Evaluating Transportation Impacts Due to Enhancing Salmon Habitat Along the Snake River in the State of Washington


Studies are currently underway to evaluate the feasibility of lowering water levels in several dams along the Snake River to facilitate enhancing salmon spawning runs in the river. The resulting elimination of barge traffic may impact other modes of transportation in the State of Washington including rail, truck, and alternate barge routes for the transport of goods to and from the eastern Washington area. This paper presents an integrated approach to evaluating these potential impacts using three major tools: a linear programming module to MS Excel, MS Access, and ArcView GIS for analysis and display of results.


During the later part of this century, the Federal Government constructed numerous dams in the Western United States. These were constructed for hydropower, flood control, irrigation, and navigation. Four of these dams were constructed along the Snake River in Eastern Washington. These allowed barge traffic to utilize the Snake River from as far inland as Lewiston, Idaho to Portalnd and the Pacific Ocean. These dams also had the effect of hindering salmon migration along the river.

Based on the decline of the population of the sockeye and chinook salmon along the Snake River, the Federal Government listed the two fish as endangered under the Endangered Species Act. As one possible means of preventing extintion of these species, the federal Government is investigating the permanent drawdown of the four dams along the Snake River. These dams are the Ice Harbor, Lower Monumental, Little Goose, and Lower Granite. This paper presents a portion of the methodology used to evaluate the impacts on transportation systems by this proposed alternative.

Location Map

Figure 1 - Location Map

Transportation Impacts

Currently 4.4 million tons of commodities are barge annually along the Snake River. These commodities include wheat, barley, wood products, containers, petroleum, and fertilizers. Wheat and barley alone make up 3.2 million tons of the total barged along the river. Following a permanent drawdown of the four dams along the river, these commodities will require an alternative means of transportation. These alternative mdens of transportation include trucks via highway, railroads, and barge traffic at locations further downstream of the dams to be drawndown.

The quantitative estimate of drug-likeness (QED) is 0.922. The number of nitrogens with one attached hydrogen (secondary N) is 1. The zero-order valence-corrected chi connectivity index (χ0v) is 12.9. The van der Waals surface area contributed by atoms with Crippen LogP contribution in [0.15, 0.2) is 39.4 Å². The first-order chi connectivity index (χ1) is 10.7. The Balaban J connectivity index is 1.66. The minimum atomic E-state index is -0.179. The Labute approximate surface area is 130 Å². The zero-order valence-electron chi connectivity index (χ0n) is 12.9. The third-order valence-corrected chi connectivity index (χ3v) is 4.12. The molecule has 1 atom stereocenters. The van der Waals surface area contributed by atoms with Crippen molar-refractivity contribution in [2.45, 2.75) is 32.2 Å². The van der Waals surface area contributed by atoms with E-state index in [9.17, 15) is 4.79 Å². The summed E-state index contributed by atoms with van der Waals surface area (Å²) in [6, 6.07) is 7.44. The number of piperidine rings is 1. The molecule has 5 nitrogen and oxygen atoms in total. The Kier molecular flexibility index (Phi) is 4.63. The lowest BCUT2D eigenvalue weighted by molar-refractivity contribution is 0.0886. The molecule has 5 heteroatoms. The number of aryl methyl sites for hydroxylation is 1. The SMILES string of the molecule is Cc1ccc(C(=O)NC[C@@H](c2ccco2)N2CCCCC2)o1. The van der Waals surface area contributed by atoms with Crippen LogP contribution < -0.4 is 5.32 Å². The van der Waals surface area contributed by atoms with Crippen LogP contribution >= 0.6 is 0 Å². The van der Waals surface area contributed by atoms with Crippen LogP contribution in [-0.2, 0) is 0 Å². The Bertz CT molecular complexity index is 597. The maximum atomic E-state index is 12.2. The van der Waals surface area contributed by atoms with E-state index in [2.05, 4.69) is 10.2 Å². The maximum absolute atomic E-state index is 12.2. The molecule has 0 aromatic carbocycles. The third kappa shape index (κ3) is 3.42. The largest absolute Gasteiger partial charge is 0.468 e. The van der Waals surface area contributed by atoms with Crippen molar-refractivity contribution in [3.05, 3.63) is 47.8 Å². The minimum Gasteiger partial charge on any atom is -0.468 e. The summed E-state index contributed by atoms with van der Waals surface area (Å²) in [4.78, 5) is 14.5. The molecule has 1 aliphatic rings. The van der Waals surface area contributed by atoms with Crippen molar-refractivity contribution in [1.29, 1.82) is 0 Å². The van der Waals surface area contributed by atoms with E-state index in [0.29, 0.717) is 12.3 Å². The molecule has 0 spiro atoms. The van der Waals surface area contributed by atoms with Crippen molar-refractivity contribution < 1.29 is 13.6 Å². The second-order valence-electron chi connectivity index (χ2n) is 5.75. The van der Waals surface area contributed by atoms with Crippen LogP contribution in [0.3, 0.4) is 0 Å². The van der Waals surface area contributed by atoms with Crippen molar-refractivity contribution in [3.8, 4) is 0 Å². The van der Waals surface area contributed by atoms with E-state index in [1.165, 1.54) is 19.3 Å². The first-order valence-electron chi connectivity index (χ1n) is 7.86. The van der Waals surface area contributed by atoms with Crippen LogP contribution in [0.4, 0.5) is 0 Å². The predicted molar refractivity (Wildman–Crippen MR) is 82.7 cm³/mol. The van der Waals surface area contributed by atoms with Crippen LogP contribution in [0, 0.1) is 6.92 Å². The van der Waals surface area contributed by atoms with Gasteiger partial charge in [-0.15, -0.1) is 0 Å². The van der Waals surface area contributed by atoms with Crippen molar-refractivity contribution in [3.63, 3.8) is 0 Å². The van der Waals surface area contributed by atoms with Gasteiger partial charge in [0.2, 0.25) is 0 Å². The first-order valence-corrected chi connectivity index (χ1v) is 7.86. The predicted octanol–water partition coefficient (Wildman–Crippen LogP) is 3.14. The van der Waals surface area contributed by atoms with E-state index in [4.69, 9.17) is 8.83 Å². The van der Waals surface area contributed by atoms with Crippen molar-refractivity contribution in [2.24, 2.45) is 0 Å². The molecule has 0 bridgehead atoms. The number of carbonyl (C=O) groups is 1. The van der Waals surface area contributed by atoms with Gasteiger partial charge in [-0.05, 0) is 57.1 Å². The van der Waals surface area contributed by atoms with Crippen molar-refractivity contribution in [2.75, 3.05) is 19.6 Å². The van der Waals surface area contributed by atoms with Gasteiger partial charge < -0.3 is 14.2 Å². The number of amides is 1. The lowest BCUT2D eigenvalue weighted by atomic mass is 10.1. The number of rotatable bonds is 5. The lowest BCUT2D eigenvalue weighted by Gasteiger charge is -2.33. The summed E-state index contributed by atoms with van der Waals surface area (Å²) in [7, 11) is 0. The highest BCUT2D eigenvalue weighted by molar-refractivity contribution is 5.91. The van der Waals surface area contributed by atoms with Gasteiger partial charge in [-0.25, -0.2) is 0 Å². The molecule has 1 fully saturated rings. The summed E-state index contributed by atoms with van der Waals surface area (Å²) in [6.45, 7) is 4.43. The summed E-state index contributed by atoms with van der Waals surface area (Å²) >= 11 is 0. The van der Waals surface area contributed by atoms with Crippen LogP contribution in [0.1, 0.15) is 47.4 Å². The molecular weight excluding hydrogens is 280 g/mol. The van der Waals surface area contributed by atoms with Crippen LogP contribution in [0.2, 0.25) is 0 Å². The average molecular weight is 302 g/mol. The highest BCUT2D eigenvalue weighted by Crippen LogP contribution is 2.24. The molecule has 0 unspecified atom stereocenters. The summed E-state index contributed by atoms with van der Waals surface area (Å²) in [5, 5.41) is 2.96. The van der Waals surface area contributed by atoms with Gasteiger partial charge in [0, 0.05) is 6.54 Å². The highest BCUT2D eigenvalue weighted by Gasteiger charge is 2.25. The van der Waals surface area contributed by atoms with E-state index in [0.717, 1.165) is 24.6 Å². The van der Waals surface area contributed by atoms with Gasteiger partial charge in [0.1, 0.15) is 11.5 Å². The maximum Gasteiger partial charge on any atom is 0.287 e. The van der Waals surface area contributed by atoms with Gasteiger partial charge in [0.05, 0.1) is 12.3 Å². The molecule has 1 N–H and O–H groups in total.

In order to evaluate the impacts on the transportation systems in eastern Washington, a model was developed that would allow analysis of traffic patterns both before and after drawdown of the dams. This model was based on previous work done by the Washington State University. The previous model was created in the GAMS programing language and consisted of a linear program specifing the production of wheat at various locations throught eastern Washington, the unit cost of trucking wheat to various location in the system such as local and regional elevators, railroad stations, and river ports for barges. Also included in the model were unit costs for shipping by rail and barge to the various locations including the final destination of Portland.

production Locations

Figure 2 - Location of Wheat and Barley Production Locations

Constraints were also included in the model to represent maximum allowable rail traffic and barge traffic at selected location. These allowed the before and after analysis of impacts on the transportation system. The model first found the optimal means of transporting all wheat to Portland at minimal cost under existing conditions, then the constraints were modified prevent any barge traffic upstream of the four dams and re-run. The difference between the two runs were then used as potential impact of the proposed drawdown on the transportation system. HDR Engineering, Inc. was hired to review the previous model and make recommendations to update the model and include revised figures available in 1998. It was decided first to rewrite the model in an Excel spreadsheet using a commercially available optimizer add-in called "What's Best". The ease of developing and modifing the model in Excel proved invaluable in revisions and analysis that would have been far more difficult in GAMS. As an added benefit, the spreadsheet format is easier to read, print, and integrate into a database, especially to the user unfamiliar with GAMS.

Integrating GIS in the Analysis